I have long suspected that my preference for physical books to e-readers stem from my early education in film photography, where I learned to love the texture and weight of film prints in my hands. I enjoy reading fiction and nonfiction alike, but I tend to donate those books after I read them. The only exception is photography books.
Michael Freeman’s book, The Photographer’s Eye, is the staple of my photo book collection. It is a classic teaching manual on the fundamentals of making a great photograph. Michael Freeman offers theory on design, color, contrast, and intent without being overly technical in his language. When I first got this book, I was already 3 years into my photography career, but I held onto it because of the level of detail in which Freeman discusses the key elements of photography.
My resolution for 2013 is to read one photo book a month. I revisited The Photographer’s Eye for my January book since it is a great refresher on photography fundamentals. For February, I’ll be reading David Duchemin’s Photographically Speaking, follow along!
What else should I be reading? Leave a recommendation below.
Homer, Plato, Plutarch, Nietzsche, Goethe…lol…ok…well…something from Ansel Adams of course 🙂
Ansel Adams, I read a ton of his stuff when I was doing film. Great suggestion.
I think there are books for technique…and then there are books that can get the creative juices excited…that is why I mentioned those other books:)
I’ve read great reviews about David DuChemin’s “Within the Frame”. I plan on reading it this year, sometime very soon!
I actually just purchased that book too and have added to my reading list. You might see it on here as one of my books for the spring =)
Tracy, Anton Corbijn is my all-time favourite photographers and that’s probably because I love rock n roll and raw-edged photography. Because of him, I explored B&W film photos and the use of lomos. Anton’s work is edgy, filled with imperfections but the compositions are flawless. He has released a hard-cover book of his works with the band U2 and in the next few days, he will be releasing a book of his works with Tom Waites. His film work is also exceptional and always contains an undercurrent of biblical taboos (his dad was a churchman, that’s probably why) from his music videos with Depeche Mode and Joy Division. You can get a video of his filmworks under the Director’s Label series. As a director, photographer and producer myself, it’s worth the money. Endless hours of pleasure. CheerZ!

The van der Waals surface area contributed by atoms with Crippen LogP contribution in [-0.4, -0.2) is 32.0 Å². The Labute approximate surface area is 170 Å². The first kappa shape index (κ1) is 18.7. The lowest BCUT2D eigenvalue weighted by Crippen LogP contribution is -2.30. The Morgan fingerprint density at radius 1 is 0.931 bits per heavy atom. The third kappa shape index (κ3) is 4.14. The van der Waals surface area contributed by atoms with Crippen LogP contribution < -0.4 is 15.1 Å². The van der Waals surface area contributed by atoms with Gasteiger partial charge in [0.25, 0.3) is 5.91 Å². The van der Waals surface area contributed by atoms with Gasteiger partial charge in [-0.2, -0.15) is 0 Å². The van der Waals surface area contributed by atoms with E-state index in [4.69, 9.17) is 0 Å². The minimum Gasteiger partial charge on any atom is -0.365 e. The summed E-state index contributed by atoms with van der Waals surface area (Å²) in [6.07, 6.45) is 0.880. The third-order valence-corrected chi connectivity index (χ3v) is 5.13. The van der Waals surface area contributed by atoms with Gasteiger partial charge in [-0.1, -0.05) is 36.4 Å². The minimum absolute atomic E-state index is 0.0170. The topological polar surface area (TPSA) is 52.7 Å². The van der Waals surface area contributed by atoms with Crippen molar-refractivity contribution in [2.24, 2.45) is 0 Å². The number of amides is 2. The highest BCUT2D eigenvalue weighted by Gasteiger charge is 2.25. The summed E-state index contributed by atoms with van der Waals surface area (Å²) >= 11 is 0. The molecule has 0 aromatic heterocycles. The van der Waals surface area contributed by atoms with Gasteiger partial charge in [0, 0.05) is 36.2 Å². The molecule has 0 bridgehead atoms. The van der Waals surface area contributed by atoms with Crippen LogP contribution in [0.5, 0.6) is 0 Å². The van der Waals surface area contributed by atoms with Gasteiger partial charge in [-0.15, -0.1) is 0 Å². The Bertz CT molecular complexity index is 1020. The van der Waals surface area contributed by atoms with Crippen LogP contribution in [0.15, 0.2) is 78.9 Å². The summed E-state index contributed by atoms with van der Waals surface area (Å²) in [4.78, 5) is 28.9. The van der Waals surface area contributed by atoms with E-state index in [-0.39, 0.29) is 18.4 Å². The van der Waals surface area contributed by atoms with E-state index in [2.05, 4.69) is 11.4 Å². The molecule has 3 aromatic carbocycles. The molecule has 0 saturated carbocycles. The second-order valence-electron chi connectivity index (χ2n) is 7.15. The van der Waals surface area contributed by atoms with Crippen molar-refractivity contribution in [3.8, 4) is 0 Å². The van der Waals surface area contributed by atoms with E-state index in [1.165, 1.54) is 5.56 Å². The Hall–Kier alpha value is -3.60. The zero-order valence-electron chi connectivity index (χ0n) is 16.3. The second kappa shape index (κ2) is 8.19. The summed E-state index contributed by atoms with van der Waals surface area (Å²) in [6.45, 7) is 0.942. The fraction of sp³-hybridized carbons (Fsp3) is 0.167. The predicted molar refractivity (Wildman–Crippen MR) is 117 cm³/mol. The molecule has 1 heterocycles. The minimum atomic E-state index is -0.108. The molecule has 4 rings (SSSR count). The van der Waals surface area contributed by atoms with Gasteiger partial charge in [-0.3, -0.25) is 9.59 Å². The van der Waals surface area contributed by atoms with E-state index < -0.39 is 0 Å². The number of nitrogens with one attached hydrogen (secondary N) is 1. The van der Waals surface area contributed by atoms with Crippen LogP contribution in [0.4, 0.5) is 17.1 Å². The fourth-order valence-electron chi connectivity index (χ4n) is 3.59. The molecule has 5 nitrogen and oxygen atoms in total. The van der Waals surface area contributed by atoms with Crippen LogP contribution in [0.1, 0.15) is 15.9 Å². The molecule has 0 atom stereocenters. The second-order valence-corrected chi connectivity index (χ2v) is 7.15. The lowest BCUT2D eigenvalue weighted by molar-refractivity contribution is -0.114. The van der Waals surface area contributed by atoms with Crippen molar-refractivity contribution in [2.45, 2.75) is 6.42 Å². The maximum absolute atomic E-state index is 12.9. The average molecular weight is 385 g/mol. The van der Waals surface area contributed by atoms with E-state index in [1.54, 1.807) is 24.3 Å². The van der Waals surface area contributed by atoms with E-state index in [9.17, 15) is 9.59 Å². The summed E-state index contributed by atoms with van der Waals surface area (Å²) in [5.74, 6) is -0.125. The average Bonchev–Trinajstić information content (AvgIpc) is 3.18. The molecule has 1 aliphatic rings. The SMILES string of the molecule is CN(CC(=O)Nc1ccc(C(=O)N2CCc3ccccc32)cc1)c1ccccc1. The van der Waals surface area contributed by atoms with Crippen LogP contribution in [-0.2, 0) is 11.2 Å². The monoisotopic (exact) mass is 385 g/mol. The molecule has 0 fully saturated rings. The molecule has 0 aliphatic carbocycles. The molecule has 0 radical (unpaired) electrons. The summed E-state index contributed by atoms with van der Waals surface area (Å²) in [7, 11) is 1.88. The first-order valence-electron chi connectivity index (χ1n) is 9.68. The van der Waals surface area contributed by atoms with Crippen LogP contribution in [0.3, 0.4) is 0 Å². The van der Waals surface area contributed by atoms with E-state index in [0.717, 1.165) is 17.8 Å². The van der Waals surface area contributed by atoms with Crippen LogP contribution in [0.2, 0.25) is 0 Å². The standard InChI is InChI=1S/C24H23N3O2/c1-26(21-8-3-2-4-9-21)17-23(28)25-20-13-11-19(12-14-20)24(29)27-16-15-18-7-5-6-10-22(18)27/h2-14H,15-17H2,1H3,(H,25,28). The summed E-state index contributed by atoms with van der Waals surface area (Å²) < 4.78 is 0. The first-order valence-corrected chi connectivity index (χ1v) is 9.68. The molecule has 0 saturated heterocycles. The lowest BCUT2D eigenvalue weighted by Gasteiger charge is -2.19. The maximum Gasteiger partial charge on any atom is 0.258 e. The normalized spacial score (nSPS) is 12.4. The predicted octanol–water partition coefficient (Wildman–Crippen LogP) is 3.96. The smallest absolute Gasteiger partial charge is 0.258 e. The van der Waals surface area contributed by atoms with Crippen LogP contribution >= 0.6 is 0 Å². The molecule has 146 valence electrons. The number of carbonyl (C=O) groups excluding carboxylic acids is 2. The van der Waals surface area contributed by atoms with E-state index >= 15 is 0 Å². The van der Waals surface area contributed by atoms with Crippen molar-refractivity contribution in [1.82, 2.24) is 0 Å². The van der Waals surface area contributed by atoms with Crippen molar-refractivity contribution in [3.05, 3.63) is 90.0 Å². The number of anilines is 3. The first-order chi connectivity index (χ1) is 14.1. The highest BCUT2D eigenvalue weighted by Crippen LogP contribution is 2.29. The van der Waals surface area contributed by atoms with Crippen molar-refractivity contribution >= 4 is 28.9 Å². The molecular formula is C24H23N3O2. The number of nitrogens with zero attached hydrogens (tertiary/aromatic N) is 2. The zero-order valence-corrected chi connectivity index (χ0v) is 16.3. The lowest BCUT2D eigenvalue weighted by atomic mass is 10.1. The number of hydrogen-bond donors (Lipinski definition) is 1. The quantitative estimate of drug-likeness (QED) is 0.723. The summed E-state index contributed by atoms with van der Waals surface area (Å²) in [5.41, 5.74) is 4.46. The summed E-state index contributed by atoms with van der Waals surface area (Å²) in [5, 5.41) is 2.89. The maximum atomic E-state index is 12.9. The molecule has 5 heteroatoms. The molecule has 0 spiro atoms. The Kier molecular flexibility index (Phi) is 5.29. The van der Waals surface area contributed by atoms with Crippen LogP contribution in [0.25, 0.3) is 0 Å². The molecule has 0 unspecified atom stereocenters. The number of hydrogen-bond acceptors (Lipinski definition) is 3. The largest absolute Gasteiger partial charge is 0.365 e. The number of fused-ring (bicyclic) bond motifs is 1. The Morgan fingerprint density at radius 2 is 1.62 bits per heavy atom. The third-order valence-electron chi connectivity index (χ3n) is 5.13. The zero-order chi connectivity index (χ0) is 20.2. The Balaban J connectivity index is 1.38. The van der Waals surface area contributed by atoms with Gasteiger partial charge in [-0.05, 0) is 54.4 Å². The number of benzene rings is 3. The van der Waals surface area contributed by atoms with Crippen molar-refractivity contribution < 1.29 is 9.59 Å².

– persis shanker –
checked out some work from Anton Corbijn, lots of high contrast black & whites indeed. Very dramatic and moody work, seems like it would be right up my alley. Thanks for sharing!
The link to the photo above is not working! Thanx for sharing the post, I am someone, who needs hands on leearning, whiuch is why i am noit into reading books, but have read lots of internet based information